Great photos of you delivering speeches announcing milestones are an excellent addition to your organization’s media kit, a chronicle of successful progress and crucial for generating publicity in any company new or old. Therefore, it’s important to have high but realistic expectations of an in-house or professional photographer. I've only stood in front of an audience a few times but I recognize the the task at hand for the person(s) behind the podium— as a professional event photographer there are things each should know about the other’s role. Here are five practices on how photographers work, because the more you know the easier it will be to give and get your best shot.
Here are five things A professional event photographer will do:
1. A Professional will generally only take pictures during the first few minutes and natural transitions during your speech or presentation. A good photographer will let you start your speech for a moment before he or she starts shooting and or be very conspicuous. This allows you to get comfortable at the lectern and establish rapport with your audience. Then the photographer will take pictures from various angles while trying not to draw attention to themself. Then, after a few minutes, they'll stop. A good photographer doesn’t need to shoot pictures throughout the entire speech. It’s distracting. After the event, most people won’t even remember there was a photographer during the presentation when all is executed by a professional.
2. NO flash. In most situations with proper conditions refrain from using a flash. There is generally no reason for a pro photographer with the correct equipment to set off fireworks during speeches and presentations. In most cases, a flash turns the heads of the audience so they can find out where the strobe is coming from. It’s reasonable for you or your press agent to let the photographer know beforehand that you wish them to shoot without flash. If you know nothing about photography, you can sound knowledgeable by saying, “Please turn up your I-S-O so you don’t have to use flash.” As a corporate event planner you can help your photographer create better images by planning to have the podium illuminates with one or two directional lights.
3. Deliver the best shots. Amateurs take lots of photos and show them all. A professional takes tons of photos and only shows a few. You’re hiring the photographer not for every shot taken but for the final select edited images. Please don’t ask to see the photos on her camera during the event most of them contain closed eyes, weird expressions and unflattering moments that may have seemed perfect on the fly. Due to the spontaneous nature of corporate events, numerous people and faces in the frame at once any photographer is going to find numerous unusable candid images due to closed eyes, unflattering facial expressions or someone drinking coffee that doesn't make the cut.
4. Capture you at your best. Most of us look a bit funny when a viewer hits the pause button during a video of our speech. It’s the same for many still photos of speeches. Our mouth is skewed or our eyes might be closed while blinking. But a good photographer will take many photos of your speech during those first few moments and deliver the best finals. Your mouth will be open without your tongue flailing, the microphone won’t look like it’s coming out of your nose, and there won’t be a flagpole or light tree sticking out of your head. You will look good, polished, professional, in-charge and “executive.”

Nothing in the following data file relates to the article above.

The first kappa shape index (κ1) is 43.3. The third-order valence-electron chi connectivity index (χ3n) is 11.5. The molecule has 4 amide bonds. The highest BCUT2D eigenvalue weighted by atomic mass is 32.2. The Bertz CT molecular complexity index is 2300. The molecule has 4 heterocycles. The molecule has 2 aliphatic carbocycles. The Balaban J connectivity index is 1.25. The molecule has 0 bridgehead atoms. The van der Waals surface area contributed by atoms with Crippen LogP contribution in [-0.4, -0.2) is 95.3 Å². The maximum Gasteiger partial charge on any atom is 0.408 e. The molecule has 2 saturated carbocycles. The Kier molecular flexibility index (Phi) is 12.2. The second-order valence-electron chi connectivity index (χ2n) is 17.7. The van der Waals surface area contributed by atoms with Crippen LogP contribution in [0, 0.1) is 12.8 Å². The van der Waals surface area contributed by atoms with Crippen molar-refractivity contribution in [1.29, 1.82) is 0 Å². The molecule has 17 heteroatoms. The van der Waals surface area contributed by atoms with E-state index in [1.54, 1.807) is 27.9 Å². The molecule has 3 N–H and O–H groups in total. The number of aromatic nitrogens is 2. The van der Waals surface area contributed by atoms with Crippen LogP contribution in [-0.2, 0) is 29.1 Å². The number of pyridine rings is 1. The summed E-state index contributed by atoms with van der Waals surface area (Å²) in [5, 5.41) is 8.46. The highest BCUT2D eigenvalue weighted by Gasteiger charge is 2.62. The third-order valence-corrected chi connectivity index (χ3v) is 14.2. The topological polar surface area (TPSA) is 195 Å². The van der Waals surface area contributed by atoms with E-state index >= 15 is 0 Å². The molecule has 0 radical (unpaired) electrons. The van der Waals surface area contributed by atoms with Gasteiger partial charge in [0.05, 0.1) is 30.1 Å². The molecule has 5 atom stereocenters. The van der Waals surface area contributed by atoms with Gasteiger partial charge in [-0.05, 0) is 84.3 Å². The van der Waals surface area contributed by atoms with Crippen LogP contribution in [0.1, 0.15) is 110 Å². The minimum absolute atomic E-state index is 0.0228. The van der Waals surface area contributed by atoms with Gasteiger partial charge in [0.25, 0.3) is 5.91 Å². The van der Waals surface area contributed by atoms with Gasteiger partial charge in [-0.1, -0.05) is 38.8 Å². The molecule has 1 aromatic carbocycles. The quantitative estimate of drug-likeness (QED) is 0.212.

5. Understanding cost and the value added. Depending on your region, and the photographer’s level of skill and experience, you should expect to pay an event photographer at least $150-$250 per hour, and normally with minimum hours, travel and special equipment fees. Professional Photography equipment isn’t cheap. My professional portable kit that l bring to every event contains at least $15-20k of equipment inside my rolling bag and that's not including the $3000 laptop, expensive software, terabytes of pricey drive space and Insurance (btw any pro will carry insurance). it’s important to recognize what your paying for when you hire a professional event photographer: time shooting, knowing how to shoot, back up procedures, mobile image delivery methods time editing, time traveling, use and abuse of camera equipment, efficient use of photo editing software. Most importantly, the photographer’s experience and confidence navigating your event. Oh sure, this is an age in which everyone has a decent camera on their phone, i've actually taken a few amazing images during events on phones. but for high-profile demanding events would you risk just handing your phone to your administrative assistant before your speech? You need someone who is worthy of a high-end camera and lenses—someone with a trained eye and experience anticipating the important moments . That is ultimately why you and your PR agency will invest in a professional—so you can capture the best version of your organization.
Now that you have put a lot of planing into your upcoming company meeting or big event, do what it takes to have your corporate event photographed and those attending looking thier best. It’s an investment in you and your company successful image, and that’s worth it.